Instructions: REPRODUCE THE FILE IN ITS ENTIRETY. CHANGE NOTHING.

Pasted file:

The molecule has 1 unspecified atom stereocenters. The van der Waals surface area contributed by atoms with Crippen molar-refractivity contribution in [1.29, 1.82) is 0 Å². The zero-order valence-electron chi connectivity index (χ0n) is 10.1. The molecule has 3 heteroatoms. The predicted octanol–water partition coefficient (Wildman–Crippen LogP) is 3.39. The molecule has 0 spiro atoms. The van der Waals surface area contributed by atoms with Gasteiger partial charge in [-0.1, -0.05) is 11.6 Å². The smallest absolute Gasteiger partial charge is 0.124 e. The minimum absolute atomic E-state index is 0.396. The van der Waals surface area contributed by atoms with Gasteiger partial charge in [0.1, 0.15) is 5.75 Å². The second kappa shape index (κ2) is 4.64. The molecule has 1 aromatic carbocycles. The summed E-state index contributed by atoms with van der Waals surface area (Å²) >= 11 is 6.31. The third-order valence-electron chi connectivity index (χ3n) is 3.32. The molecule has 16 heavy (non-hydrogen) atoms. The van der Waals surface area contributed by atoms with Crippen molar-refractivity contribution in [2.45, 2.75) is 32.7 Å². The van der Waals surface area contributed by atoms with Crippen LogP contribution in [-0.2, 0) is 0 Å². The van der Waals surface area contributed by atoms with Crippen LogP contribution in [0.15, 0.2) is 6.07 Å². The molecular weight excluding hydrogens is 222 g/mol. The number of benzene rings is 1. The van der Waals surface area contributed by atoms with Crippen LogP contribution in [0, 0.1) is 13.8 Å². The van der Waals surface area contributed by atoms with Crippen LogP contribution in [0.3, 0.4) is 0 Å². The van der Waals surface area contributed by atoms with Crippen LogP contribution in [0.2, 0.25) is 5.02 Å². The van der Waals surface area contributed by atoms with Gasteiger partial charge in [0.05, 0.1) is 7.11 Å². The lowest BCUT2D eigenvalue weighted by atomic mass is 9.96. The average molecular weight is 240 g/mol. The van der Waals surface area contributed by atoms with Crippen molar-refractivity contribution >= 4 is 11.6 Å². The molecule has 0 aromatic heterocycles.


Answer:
The molecule has 1 unspecified atom stereocenters. The van der Waals surface area contributed by atoms with Crippen molar-refractivity contribution in [1.29, 1.82) is 0 Å². The zero-order valence-electron chi connectivity index (χ0n) is 10.1. The molecule has 3 heteroatoms. The predicted octanol–water partition coefficient (Wildman–Crippen LogP) is 3.39. The molecule has 0 spiro atoms. The van der Waals surface area contributed by atoms with Gasteiger partial charge in [-0.1, -0.05) is 11.6 Å². The smallest absolute Gasteiger partial charge is 0.124 e. The minimum absolute atomic E-state index is 0.396. The van der Waals surface area contributed by atoms with Gasteiger partial charge in [0.1, 0.15) is 5.75 Å². The second kappa shape index (κ2) is 4.64. The molecule has 1 aromatic carbocycles. The summed E-state index contributed by atoms with van der Waals surface area (Å²) >= 11 is 6.31. The third-order valence-electron chi connectivity index (χ3n) is 3.32. The molecule has 16 heavy (non-hydrogen) atoms. The van der Waals surface area contributed by atoms with Crippen molar-refractivity contribution in [2.45, 2.75) is 32.7 Å². The van der Waals surface area contributed by atoms with Crippen LogP contribution in [-0.2, 0) is 0 Å². The van der Waals surface area contributed by atoms with Crippen LogP contribution in [0.15, 0.2) is 6.07 Å². The molecular weight excluding hydrogens is 222 g/mol. The number of benzene rings is 1. The van der Waals surface area contributed by atoms with Crippen LogP contribution in [0, 0.1) is 13.8 Å². The van der Waals surface area contributed by atoms with Crippen LogP contribution in [0.3, 0.4) is 0 Å². The van der Waals surface area contributed by atoms with Crippen LogP contribution in [0.2, 0.25) is 5.02 Å². The van der Waals surface area contributed by atoms with Gasteiger partial charge in [0.05, 0.1) is 7.11 Å². The lowest BCUT2D eigenvalue weighted by atomic mass is 9.96. The average molecular weight is 240 g/mol. The van der Waals surface area contributed by atoms with Crippen molar-refractivity contribution >= 4 is 11.6 Å². The molecule has 0 aromatic heterocycles.